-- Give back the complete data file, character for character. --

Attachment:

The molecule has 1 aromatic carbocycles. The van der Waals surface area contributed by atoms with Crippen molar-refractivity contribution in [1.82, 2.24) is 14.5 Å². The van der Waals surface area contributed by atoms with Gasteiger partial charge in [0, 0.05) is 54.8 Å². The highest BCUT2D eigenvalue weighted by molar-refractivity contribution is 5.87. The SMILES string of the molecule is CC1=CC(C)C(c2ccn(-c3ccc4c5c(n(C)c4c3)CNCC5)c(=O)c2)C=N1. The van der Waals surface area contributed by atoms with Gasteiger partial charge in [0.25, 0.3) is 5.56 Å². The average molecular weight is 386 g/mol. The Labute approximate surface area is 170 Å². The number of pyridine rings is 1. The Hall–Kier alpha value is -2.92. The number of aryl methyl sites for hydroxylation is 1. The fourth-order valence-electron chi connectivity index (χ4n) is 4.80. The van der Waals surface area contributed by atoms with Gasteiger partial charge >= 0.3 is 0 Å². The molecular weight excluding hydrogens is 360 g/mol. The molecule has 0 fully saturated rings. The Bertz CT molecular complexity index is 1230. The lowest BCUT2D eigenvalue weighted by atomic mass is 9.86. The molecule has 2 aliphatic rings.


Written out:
The molecule has 1 aromatic carbocycles. The van der Waals surface area contributed by atoms with Crippen molar-refractivity contribution in [1.82, 2.24) is 14.5 Å². The van der Waals surface area contributed by atoms with Gasteiger partial charge in [0, 0.05) is 54.8 Å². The highest BCUT2D eigenvalue weighted by molar-refractivity contribution is 5.87. The SMILES string of the molecule is CC1=CC(C)C(c2ccn(-c3ccc4c5c(n(C)c4c3)CNCC5)c(=O)c2)C=N1. The van der Waals surface area contributed by atoms with Gasteiger partial charge in [0.25, 0.3) is 5.56 Å². The average molecular weight is 386 g/mol. The Labute approximate surface area is 170 Å². The number of pyridine rings is 1. The Hall–Kier alpha value is -2.92. The number of aryl methyl sites for hydroxylation is 1. The fourth-order valence-electron chi connectivity index (χ4n) is 4.80. The van der Waals surface area contributed by atoms with Gasteiger partial charge >= 0.3 is 0 Å². The molecular weight excluding hydrogens is 360 g/mol. The molecule has 0 fully saturated rings. The Bertz CT molecular complexity index is 1230. The lowest BCUT2D eigenvalue weighted by atomic mass is 9.86. The molecule has 2 aliphatic rings.